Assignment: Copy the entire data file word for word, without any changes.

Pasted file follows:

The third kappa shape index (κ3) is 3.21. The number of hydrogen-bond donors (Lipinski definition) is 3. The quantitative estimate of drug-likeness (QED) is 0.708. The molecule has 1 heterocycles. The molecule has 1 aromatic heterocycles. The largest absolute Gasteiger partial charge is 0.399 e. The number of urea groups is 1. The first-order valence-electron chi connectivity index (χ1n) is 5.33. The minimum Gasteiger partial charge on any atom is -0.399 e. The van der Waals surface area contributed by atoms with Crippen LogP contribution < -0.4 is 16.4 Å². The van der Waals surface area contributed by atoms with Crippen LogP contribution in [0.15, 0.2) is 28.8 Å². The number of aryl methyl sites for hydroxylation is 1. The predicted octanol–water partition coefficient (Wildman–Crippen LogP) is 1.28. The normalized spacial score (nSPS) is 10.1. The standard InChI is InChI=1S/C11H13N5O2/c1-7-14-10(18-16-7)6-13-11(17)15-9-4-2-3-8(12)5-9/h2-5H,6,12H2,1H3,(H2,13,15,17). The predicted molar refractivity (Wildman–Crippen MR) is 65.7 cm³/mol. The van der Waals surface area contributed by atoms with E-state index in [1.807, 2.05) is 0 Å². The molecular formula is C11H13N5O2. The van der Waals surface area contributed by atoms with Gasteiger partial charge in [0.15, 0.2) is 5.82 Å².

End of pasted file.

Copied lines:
The third kappa shape index (κ3) is 3.21. The number of hydrogen-bond donors (Lipinski definition) is 3. The quantitative estimate of drug-likeness (QED) is 0.708. The molecule has 1 heterocycles. The molecule has 1 aromatic heterocycles. The largest absolute Gasteiger partial charge is 0.399 e. The number of urea groups is 1. The first-order valence-electron chi connectivity index (χ1n) is 5.33. The minimum Gasteiger partial charge on any atom is -0.399 e. The van der Waals surface area contributed by atoms with Crippen LogP contribution < -0.4 is 16.4 Å². The van der Waals surface area contributed by atoms with Crippen LogP contribution in [0.15, 0.2) is 28.8 Å². The number of aryl methyl sites for hydroxylation is 1. The predicted octanol–water partition coefficient (Wildman–Crippen LogP) is 1.28. The normalized spacial score (nSPS) is 10.1. The standard InChI is InChI=1S/C11H13N5O2/c1-7-14-10(18-16-7)6-13-11(17)15-9-4-2-3-8(12)5-9/h2-5H,6,12H2,1H3,(H2,13,15,17). The predicted molar refractivity (Wildman–Crippen MR) is 65.7 cm³/mol. The van der Waals surface area contributed by atoms with E-state index in [1.807, 2.05) is 0 Å². The molecular formula is C11H13N5O2. The van der Waals surface area contributed by atoms with Gasteiger partial charge in [0.15, 0.2) is 5.82 Å².